What Not to Do in Cross-Examination

Inherit the Wind (1960)

As a labor arbitrator and hearing officer, I’ve listened to dozens, if not hundreds, of witnesses being cross-examined. In legal training, there’s a lot of focus on how to examine a witness. Baby lawyers learn how to ask a direct question versus a leading question, how to lay a foundation, and how to craft a question to avoid objections.

There are great books and programs that teach people examination skills, but they don’t spend much time on the tone that a lawyer should deploy to effectively cross-exam a witness, so lawyers learn from tricks from television. This leads to all kinds of theatrics: escalating aggression, gotcha questions, and fake sarcasm are always on tap.

If you’ve ever found yourself using one of those tools, please read on. I might be the first neutral to tell you this, but they don’t work. Here are my top tips for tactics you should avoid if you want to keep a judge, jury or other neutral on your side.

Don’t punch down: Most witnesses have never testified under oath before. They’re nervous, and the whole format of testifying feels stilted and alien. There’s someone typing everything they’re saying, and two lawyers are arguing about their words before they can even answer a question. Many times, they are testifying because of a subpoena, or because their employer has requested that they appear. All this is to say, they aren’t usually willing participants in the hearing.

It drives me crazy when the opposing attorney, someone the witness has never met, employs bullying tactics against a witness. It’s especially irritating when the witness was either subordinate to their client in some way or are obviously not familiar with the legal environment the lawyer swims in. When a lawyer beats up on a person like that, the neutral feels protective of the witness or causes the neutral to want to intervene to change the tone of the examination. While the attorney may feel like that’s not appropriate or fair, it’s a natural reaction of a neutral to de-escalate situations. We are in favor of learning the truth, not destroying someone because their memory doesn’t benefit the attorney’s client.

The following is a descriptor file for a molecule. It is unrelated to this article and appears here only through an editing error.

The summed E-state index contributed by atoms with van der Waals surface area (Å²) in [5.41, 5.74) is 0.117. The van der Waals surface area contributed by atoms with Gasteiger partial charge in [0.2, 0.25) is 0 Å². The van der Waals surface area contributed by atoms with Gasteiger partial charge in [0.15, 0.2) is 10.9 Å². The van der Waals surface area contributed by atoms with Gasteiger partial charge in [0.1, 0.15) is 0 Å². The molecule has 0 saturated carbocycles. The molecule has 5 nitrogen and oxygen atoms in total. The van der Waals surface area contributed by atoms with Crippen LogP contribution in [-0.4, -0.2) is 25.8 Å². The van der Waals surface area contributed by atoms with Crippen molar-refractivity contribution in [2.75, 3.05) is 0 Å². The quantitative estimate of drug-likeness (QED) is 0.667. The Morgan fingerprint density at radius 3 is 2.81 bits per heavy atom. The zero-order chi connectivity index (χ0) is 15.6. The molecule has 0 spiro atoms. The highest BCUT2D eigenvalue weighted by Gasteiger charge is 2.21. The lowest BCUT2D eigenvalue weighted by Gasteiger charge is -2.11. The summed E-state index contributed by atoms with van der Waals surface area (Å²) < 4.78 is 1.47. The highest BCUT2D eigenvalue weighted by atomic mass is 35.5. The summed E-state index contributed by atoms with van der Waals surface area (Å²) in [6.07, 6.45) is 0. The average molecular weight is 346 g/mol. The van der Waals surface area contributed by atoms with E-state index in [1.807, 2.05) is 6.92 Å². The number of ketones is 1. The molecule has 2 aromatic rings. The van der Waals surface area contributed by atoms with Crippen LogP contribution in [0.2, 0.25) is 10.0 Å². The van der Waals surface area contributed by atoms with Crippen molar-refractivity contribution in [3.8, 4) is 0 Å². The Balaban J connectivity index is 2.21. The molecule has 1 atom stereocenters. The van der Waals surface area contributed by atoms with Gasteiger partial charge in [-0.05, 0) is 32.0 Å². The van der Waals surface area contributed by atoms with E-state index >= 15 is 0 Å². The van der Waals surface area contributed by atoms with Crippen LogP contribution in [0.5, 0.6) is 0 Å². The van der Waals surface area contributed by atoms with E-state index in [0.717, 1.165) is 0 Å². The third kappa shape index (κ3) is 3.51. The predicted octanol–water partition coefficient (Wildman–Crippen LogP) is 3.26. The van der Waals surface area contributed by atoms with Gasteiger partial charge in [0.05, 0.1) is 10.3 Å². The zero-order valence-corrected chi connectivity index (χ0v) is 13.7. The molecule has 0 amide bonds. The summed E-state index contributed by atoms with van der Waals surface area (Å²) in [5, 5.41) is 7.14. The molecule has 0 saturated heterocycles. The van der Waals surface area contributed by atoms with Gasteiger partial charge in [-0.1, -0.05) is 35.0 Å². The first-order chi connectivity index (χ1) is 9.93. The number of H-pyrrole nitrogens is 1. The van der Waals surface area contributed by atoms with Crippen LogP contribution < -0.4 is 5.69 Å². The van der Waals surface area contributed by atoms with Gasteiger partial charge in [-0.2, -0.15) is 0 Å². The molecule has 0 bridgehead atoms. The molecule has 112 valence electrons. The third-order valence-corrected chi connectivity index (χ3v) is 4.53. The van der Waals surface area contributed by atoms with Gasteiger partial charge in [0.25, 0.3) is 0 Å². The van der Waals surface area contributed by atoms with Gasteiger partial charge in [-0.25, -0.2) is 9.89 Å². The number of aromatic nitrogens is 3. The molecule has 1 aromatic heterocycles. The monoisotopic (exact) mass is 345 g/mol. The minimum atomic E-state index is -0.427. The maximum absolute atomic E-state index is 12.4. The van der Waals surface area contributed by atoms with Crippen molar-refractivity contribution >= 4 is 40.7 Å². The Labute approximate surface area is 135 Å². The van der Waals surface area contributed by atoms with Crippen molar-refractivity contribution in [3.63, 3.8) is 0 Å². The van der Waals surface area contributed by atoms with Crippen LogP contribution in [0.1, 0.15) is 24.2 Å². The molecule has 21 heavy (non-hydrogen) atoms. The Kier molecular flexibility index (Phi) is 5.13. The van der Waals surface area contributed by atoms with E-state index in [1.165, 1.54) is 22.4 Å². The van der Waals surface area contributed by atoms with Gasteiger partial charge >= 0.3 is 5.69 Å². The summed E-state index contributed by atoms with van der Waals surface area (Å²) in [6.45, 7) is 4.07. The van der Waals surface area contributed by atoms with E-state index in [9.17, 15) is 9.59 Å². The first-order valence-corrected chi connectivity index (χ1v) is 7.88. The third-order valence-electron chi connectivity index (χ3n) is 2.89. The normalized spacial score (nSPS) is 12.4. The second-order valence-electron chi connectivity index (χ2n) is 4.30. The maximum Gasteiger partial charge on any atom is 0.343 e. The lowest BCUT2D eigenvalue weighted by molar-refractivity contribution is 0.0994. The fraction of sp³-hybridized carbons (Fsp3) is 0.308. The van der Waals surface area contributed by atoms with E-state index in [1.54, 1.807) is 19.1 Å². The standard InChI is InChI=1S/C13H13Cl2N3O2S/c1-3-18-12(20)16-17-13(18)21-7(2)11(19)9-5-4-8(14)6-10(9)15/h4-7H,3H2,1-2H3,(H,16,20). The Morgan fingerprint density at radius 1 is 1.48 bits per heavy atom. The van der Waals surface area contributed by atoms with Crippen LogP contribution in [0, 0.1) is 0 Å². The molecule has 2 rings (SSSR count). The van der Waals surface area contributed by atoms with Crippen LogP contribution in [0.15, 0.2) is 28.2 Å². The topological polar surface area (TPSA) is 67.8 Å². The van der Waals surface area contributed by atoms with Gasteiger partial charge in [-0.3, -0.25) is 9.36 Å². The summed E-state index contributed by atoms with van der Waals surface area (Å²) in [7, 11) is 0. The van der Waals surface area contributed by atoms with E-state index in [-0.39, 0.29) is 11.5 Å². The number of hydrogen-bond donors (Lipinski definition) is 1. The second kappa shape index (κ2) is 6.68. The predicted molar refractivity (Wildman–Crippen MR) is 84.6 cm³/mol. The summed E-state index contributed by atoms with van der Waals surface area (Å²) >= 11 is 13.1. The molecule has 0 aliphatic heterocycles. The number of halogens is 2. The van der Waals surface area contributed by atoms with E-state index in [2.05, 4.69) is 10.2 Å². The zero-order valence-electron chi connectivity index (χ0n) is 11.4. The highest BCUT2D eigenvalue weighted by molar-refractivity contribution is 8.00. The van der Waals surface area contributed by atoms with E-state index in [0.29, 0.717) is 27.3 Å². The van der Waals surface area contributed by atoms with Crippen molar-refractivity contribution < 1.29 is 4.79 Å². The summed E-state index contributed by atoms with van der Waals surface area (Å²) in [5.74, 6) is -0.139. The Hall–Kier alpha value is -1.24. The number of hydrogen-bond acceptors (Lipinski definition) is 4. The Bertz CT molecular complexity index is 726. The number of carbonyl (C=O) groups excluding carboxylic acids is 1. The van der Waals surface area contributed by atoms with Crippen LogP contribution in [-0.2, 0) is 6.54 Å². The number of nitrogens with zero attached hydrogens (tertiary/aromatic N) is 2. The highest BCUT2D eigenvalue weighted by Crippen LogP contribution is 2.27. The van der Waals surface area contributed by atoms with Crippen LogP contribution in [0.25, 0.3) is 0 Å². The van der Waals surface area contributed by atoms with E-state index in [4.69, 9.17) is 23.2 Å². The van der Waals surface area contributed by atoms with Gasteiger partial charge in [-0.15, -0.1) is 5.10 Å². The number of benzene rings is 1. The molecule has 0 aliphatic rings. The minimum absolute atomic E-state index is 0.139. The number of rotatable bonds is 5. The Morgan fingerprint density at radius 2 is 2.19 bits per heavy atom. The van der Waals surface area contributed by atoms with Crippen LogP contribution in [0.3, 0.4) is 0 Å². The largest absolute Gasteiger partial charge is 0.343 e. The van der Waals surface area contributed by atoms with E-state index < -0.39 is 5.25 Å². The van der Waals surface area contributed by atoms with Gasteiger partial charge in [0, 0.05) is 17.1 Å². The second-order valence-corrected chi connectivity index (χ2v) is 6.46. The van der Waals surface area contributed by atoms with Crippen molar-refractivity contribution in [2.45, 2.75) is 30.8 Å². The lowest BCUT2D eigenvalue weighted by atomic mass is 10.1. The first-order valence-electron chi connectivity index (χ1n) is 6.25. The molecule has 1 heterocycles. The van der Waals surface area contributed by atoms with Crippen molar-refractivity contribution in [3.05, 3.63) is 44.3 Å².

Neutrals try not to draw adverse conclusions about the case from this behavior, but attorneys should recognize when the line of questioning suggests arguments that might not favor their client, such as an indication that the client supports excessive aggression towards or mistreatment of subordinate individuals.

Don’t manufacture credibility issues: First-person eyewitness testimony is gold standard evidence in hearings but it’s also a historical artifact of the English system. By the time issues get to a fact hearing, most people’s memories have faded or confused, and the emotions they felt at the time of the incident often cloud their recollection. For example, a man wielding a knife in Times Square was apprehended by a police officer. Multiple witnesses reported that the police officer had used a gun to subdue the man, but video evidence showed that the police officer had not drawn her weapon. Her testimony and the photographs taken at the time supported the fact that her gun stayed in its snapped-tight enclosure. But witnesses couldn’t shake their beliefs about what they had seen because it was a very stressful event that happened in a crowded place.

When a witness does not remember perfectly the events that occurred long prior, attorneys should not treat this witness as a liar. Neutrals are aware that memory degrades, testimony can be suggested and that witnesses are trying to please their questioner, even if they are adversarial. When a lawyer acts as though a memory problem is a lie, that doesn’t impeach the witness. In fact, it feels like bullying again, and it doesn’t look good for the lawyer.

Here is an example of a cross-examination I recently witnessed.

Attorney: How many staff members were in the room that day?

Witness: I’m not sure, I remember me and Dawn, and there were more people by the end, but I don’t know the number.

Attorney: I need you to estimate how many staff were in the room that day, please.

Witness: I really can’t say. Maybe five?